If the respondent lives outside the European Union you must apply to court, before you issue the Family Law Civil Bill, for leave to issue and serve the necessary documents outside Ireland and directions as to how you must serve them.

When you have served the civil bill you must endorse service in accordance with the Circuit Court rules and file an affidavit (called an affidavit of service) confirming that the civil bill and affidavits of means and welfare (where appropriate) have been served on the respondent. If you served documents by post you must refer to and include a postal certificate and mark it as an exhibit to the affidavit of service.

Entering an appearance

The respondent has 10 days from date of service of the civil bill to file an appearance in the Circuit Court office specified in the civil bill and to deliver a copy of the appearance to the applicant/the applicants solicitor. An appearance is a formal document indicating that the respondent intends to defend the action and to file a defence.

Lodging a defence

A further 10 day period is allowed for the respondent to file his or her defence. This must be accompanied by the respondent’s affidavits of means and welfare, if appropriate. Further time is allowed where a partyis abroad.

If the respondent does not file an appearance, the applicant can apply to the court by way of notice of motion for judgment in default of appearance – that is, ask the court to grant the orders sought without further recourse to the respondent. If there is an appearance but no defence, the applicant can apply to the court by way of motion for judgment in default of defence. In some cases the matter may be referred to case progression

If the termsof a separation have been agreed or a divorce is uncontested the parties can ask the court to ‘rule’ on the matter.

Case progression

If the respondent delivers a copy defence to the applicant and files the original with the Circuit Court office a case progression summons addressed to both the applicant and respondent/their solicitors, (if they or either of them is represented by solicitors) will be sent to both parties directing them to appear before the county registrar. The case will be listed before the county registrar not later than 70 days after the date the defence is filed for a case progression hearing. The purpose of case progression is to prepare the proceedings for trial. This reduces delay and cost and ensures that the time and other resources of the court are employed most effectively. Thereafter the matter will be listed for trial or ruling before a judge.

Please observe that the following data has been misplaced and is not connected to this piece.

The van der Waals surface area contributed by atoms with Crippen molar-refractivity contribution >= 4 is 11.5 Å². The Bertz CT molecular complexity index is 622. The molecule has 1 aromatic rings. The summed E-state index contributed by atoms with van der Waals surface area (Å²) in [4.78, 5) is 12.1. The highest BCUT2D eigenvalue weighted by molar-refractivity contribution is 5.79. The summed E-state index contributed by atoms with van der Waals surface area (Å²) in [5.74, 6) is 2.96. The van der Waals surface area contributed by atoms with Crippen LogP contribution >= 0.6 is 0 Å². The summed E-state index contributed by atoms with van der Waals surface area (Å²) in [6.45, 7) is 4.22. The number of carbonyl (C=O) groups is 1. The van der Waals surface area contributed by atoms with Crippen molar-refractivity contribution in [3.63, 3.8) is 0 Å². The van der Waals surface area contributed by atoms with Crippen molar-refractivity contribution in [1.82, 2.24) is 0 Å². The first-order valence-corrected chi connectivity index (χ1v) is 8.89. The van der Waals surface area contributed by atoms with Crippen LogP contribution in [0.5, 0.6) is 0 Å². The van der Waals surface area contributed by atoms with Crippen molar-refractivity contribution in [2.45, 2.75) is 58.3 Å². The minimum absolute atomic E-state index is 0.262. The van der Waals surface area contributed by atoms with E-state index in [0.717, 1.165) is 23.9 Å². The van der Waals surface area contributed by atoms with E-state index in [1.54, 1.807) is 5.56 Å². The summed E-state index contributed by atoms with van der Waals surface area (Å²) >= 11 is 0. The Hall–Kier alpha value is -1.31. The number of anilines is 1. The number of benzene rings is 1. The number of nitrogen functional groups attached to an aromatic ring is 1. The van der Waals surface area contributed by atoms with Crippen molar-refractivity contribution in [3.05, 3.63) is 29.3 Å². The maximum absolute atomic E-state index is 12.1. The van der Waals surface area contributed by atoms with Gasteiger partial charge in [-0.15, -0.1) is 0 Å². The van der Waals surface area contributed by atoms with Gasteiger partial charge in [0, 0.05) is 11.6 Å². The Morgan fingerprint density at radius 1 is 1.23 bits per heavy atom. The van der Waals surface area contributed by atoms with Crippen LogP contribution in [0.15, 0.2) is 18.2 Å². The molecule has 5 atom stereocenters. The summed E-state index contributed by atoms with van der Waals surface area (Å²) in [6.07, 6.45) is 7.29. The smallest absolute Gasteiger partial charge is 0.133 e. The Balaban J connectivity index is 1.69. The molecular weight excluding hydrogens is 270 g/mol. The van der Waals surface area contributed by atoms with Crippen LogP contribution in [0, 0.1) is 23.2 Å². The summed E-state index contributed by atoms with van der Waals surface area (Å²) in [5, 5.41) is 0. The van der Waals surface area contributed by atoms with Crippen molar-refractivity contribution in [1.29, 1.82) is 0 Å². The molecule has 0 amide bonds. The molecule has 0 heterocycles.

Other documents

For the hearing you will need, in addition to the documents previously mentioned, your State marriage certificate (a church certificate is not acceptable). Copies are available from the General Register Office phone: 1890 252 076 or www.groireland.ie.

Court orders

Details of orders made by the court are written on the court file. Litigants may obtain an official copy of an order from their Circuit Court office


You can engage a solicitor to make an application on your behalf or you can make the application yourself. You may be entitled to legal aid.

If you choose not to engage a solicitor you will need to contact the Circuit Court office in the county where you or your spouse live or carry on business. Court staff will identify the forms you need to make your application butcannot tell you what to put in the forms. You are responsible for service of your documents and you must also attend in court on the day to make your application. 

Court forms

S.I. No. 510 of 2001, Circuit Court Rules 2001

  • Form 2N: Family law civil bill
  • Form 37A: Affidavit of means
  • Form 37B: Affidavit of welfare
  • Form 37C: Notice to trustees
  • Form 37D: Certification pursuant to section 5 or section 6 of the Judicial Separation and Family Law Reform Act,1989 or section 6 or section 7 of the Family Law (Divorce) Act, 1996 (for solicitors)


S.I. No. 358 of 2008, Circuit Court Rules (Case Progression in Family Law Proceedings), 2008

  • Form 37L: Summons toattend case progression hearing
  • Form 37N: Case progression questionnaire


Relevant legislation

  • Married Women's Status Act, 1957
  • Marriages Act, 1972
  • Family Home Protection Act, 1976
  • Judicial Separation & Family Law Reform Act, 1989
  • Family Law Act, 1995
  • Family Law Divorce Act, 1996

Court rules

  • S.I. No. 510 of 2001:Circuit Court Rules, 2001 - Order 59
  • S.I. No. 312 of 2007:Circuit Court Rules (General), 2007
  • S.I. No. 358 of 2008:Circuit Court Rules (Case Progression in Family Law Proceedings), 2008
  • S.I. No. 15 of 1986:Superior Court Rules